So far the banks have faced no consequences for their actions -- unless you count bailouts, continued bonuses, the right to keep collecting payments for vanished housing value, and the ability to foreclose on underwater homes. That last privilege lets them keep the down payment and all the past payments, then take the house anyway.
Now the Attorneys General, under massive pressure from the Obama Administration, are ready to forgive this trillion-dollar crime wave for the relatively trifling sum of $20 billion or so, to be dispersed to wronged homeowners by the banks themselves. That's a recipe for even more of the failure and deception we've seen under the Administration's curret HAMP program. The banks would also receive full immunity from prosecution for their crimes.
Many of those crimes took place in Schneiderman's jurisdiction, and he's having none of it. Good for him. It takes great courage and fortitude to stand against leaders from both parties, most of your peers, and the massive corporate power of Wall Street.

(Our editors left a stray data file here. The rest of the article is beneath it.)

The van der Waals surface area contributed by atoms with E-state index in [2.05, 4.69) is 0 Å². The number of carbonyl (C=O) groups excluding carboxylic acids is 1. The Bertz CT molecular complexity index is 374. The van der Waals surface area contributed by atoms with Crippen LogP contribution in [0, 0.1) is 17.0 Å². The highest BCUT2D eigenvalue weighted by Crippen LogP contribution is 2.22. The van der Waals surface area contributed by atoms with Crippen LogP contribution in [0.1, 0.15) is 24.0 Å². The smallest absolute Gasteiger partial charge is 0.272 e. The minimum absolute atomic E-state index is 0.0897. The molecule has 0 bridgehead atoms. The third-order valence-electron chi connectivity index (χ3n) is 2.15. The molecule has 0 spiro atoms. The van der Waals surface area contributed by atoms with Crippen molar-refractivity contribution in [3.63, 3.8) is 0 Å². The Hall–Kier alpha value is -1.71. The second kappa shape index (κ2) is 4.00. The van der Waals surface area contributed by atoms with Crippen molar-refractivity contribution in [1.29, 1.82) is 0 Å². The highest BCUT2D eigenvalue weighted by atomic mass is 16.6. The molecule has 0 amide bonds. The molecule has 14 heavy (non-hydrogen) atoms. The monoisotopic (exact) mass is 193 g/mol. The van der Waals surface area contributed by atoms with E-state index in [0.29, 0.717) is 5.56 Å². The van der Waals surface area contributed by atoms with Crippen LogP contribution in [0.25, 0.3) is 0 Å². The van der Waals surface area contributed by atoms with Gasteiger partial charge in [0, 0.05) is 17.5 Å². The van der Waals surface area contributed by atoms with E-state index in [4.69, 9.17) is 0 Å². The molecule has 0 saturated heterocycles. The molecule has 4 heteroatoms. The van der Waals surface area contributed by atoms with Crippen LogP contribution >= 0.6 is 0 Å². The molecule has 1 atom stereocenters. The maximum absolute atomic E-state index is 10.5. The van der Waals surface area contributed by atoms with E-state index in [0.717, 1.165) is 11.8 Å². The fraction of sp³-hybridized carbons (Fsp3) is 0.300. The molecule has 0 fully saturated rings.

Forgive and Forget
Once this nation celebrated heroes like Schneiderman. Democrats like John F. Kennedy wrote books about them ("Profiles in Courage"). Republicans in the Reagan Administration emulated them by aggressively prosecuting wrongdoers in the Savings and Loan scandal.
Today's tolerance of corporate crime inside the Beltway is a shocking departure from our history, traditions, and values. But the mass amnesia of the Washington elite, ably assisted by corporate cash, fosters the belief it's just "the way things are."